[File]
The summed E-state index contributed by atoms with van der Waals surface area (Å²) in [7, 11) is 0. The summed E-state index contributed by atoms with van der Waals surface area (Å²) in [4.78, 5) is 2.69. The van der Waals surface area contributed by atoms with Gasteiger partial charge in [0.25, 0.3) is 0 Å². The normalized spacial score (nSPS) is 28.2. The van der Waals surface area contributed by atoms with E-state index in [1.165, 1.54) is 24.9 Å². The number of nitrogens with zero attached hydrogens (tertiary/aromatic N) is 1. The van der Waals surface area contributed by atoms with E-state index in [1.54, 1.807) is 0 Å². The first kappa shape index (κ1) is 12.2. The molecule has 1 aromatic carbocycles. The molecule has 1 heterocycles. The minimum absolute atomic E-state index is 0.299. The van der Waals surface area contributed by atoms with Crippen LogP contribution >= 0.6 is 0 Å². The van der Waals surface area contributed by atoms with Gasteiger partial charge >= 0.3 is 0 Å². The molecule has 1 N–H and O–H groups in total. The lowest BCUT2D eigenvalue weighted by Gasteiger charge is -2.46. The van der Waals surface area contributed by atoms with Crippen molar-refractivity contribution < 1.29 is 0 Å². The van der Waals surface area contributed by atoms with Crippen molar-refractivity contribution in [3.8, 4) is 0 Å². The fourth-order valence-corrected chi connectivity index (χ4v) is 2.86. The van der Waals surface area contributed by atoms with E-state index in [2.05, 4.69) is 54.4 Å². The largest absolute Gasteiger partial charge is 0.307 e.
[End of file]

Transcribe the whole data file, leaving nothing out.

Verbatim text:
The summed E-state index contributed by atoms with van der Waals surface area (Å²) in [7, 11) is 0. The summed E-state index contributed by atoms with van der Waals surface area (Å²) in [4.78, 5) is 2.69. The van der Waals surface area contributed by atoms with Gasteiger partial charge in [0.25, 0.3) is 0 Å². The normalized spacial score (nSPS) is 28.2. The van der Waals surface area contributed by atoms with E-state index in [1.165, 1.54) is 24.9 Å². The number of nitrogens with zero attached hydrogens (tertiary/aromatic N) is 1. The van der Waals surface area contributed by atoms with E-state index in [1.54, 1.807) is 0 Å². The first kappa shape index (κ1) is 12.2. The molecule has 1 aromatic carbocycles. The molecule has 1 heterocycles. The minimum absolute atomic E-state index is 0.299. The van der Waals surface area contributed by atoms with Crippen LogP contribution >= 0.6 is 0 Å². The van der Waals surface area contributed by atoms with Gasteiger partial charge >= 0.3 is 0 Å². The molecule has 1 N–H and O–H groups in total. The lowest BCUT2D eigenvalue weighted by Gasteiger charge is -2.46. The van der Waals surface area contributed by atoms with Crippen molar-refractivity contribution < 1.29 is 0 Å². The van der Waals surface area contributed by atoms with Crippen molar-refractivity contribution in [3.8, 4) is 0 Å². The fourth-order valence-corrected chi connectivity index (χ4v) is 2.86. The van der Waals surface area contributed by atoms with E-state index in [2.05, 4.69) is 54.4 Å². The largest absolute Gasteiger partial charge is 0.307 e.